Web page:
Green tax breaks change from year to year, based on technological developments and green policy initiatives in Washington, D.C. We can help you understand the ever-changing rules and maintain records to support any tax credits you claim for installing energy-saving equipment in your home.
|Tax Credits for New Plug-In Electric Vehicles
The federal income tax credit for qualifying new (not used) plug-in electric vehicles is still available under the new tax law. The credit can be worth up to $7,500.
Eligible vehicles can be either fully electric or a plug-in electric/gasoline hybrid. They also must:
In addition, the vehicle must be new and purchased — rather than leased. If you lease an eligible vehicle, the credit belongs to the manufacturer, and that may be factored into a lower lease payment.
The credit begins phasing out over four calendar quarters once the total number of qualifying vehicles sold by a particular manufacturer for use in the United States reaches 200,000. So far, no manufacturers have crossed that line, although Tesla (with its Model 3) or General Motors (with the Chevy Bolt and Volt) might be the first, if sales continue at their current pace.
The credit can be used to offset your regular federal income tax liability and any alternative minimum tax (AMT) bill. There are no income restrictions.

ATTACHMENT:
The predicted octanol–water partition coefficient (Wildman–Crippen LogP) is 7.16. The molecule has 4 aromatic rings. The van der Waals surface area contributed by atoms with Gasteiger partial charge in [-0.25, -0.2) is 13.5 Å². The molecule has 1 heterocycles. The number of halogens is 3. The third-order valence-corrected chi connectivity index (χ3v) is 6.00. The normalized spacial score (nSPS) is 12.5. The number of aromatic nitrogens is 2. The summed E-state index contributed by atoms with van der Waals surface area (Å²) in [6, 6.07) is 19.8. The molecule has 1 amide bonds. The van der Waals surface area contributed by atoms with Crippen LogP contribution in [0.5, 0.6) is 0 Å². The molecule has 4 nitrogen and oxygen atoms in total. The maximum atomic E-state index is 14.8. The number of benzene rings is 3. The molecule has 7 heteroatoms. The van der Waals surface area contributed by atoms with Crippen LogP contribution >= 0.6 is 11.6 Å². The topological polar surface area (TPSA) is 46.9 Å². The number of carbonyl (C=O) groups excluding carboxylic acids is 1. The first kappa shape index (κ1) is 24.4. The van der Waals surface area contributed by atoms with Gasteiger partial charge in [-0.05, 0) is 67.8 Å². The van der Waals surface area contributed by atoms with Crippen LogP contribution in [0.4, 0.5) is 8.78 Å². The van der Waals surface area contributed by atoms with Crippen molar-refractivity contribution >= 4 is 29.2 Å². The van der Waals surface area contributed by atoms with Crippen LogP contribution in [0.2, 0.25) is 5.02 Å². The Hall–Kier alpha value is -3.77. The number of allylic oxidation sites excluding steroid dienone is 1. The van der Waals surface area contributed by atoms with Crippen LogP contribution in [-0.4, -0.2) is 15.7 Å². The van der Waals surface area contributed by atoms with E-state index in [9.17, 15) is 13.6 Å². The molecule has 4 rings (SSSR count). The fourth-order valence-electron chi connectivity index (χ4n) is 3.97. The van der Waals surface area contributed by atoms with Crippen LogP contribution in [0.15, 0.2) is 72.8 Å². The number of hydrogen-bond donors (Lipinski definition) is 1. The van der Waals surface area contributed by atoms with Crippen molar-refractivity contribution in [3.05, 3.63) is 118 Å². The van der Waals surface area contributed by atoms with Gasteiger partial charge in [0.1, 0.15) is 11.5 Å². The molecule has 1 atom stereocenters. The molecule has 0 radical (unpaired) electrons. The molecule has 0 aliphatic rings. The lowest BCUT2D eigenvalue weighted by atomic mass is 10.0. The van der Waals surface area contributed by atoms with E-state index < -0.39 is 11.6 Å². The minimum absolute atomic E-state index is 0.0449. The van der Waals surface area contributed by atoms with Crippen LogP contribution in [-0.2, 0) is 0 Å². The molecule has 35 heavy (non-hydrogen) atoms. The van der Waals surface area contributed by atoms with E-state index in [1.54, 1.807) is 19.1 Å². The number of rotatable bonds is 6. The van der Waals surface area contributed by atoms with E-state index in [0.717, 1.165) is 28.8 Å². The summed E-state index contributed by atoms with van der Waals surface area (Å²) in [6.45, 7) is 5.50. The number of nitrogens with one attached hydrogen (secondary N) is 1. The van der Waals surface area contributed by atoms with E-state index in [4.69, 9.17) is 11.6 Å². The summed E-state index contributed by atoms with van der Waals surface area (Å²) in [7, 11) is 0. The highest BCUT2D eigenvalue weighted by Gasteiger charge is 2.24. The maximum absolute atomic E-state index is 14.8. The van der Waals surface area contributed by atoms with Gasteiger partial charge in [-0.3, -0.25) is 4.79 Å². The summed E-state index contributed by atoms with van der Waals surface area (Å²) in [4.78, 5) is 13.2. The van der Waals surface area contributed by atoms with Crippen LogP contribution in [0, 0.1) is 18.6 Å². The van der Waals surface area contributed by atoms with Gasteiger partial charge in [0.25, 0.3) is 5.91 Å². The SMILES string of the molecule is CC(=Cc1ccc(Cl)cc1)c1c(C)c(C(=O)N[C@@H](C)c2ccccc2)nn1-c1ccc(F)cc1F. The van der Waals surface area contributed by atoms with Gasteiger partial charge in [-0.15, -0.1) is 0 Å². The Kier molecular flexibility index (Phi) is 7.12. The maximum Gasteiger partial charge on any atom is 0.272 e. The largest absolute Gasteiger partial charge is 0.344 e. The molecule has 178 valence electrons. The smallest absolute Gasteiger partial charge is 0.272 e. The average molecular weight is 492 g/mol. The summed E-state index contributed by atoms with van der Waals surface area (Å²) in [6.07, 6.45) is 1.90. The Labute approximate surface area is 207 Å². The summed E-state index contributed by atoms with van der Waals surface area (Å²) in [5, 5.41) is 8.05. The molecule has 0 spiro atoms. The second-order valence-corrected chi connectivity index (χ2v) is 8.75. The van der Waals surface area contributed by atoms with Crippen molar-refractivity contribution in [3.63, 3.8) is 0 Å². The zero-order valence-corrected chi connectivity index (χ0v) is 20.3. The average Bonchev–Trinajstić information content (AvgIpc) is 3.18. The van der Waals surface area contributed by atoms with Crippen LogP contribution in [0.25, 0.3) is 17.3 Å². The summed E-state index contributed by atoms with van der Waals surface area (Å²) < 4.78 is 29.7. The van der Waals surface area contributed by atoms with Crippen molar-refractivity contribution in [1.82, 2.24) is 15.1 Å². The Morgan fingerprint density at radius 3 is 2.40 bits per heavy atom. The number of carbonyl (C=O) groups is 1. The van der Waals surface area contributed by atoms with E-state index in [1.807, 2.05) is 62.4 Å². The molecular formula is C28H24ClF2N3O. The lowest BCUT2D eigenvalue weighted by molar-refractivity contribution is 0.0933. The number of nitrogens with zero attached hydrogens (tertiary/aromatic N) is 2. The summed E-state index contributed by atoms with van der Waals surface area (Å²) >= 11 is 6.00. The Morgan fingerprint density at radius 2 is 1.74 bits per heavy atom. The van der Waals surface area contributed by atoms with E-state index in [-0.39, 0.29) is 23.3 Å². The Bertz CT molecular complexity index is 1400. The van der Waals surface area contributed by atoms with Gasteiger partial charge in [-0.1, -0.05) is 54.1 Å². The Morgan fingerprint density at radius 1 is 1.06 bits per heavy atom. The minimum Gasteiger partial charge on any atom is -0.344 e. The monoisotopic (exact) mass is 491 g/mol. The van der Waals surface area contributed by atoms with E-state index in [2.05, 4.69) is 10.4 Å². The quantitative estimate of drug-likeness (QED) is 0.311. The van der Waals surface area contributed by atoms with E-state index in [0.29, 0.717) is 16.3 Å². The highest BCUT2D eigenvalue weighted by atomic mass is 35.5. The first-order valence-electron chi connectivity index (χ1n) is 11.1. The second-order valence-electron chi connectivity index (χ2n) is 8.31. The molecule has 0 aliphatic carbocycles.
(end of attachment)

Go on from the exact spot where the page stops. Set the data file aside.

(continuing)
Does Your Vehicle Qualify?
The credit equals $2,500 for a vehicle powered by a four kilowatt-hour battery, with an additional $417 for each kilowatt hour of battery capacity beyond four hours. The maximum credit is $7,500. Buyers of qualifying vehicles can rely on the manufacturer’s or distributor’s certification of the allowable credit amount.
Not all eligible vehicles qualify for the maximum $7,500 credit. Some plug-in electric/gas hybrids are only eligible for lower amounts. For example, the Ford C-Max Energi and Ford Fusion Energi only qualify for a $4,007 credit and the Toyota Prius Prime only qualifies for a $4,502 credit. This is important to know before you go car shopping.
Contact your tax advisor for a current list of vehicles that qualify for the credit, as well as information about state incentives for buying or leasing plug-in electric vehicles. In addition to state and local tax credits and rebates, plug-in vehicle owners might receive other perks, like free parking at certain locations, access to carpool lanes, or exemptions from fees and inspections.
Our firm provides the information in this e-newsletter for general guidance only, and does not constitute the provision of legal advice, tax advice, accounting services, investment advice, or professional consulting of any kind. The information provided herein should not be used as a substitute for consultation with professional tax, accounting, legal, or other competent advisers. Before making any decision or taking any action, you should consult a professional adviser who has been provided with all pertinent facts relevant to your particular situation. Tax articles in this e-newsletter are not intended to be used, and cannot be used by any taxpayer, for the purpose of avoiding accuracy-related penalties that may be imposed on the taxpayer. The information is provided “as is,” with no assurance or guarantee of completeness, accuracy, or timeliness of the information, and without warranty of any kind, express or implied, including but not limited to warranties of performance, merchantability, and fitness for a particular purpose.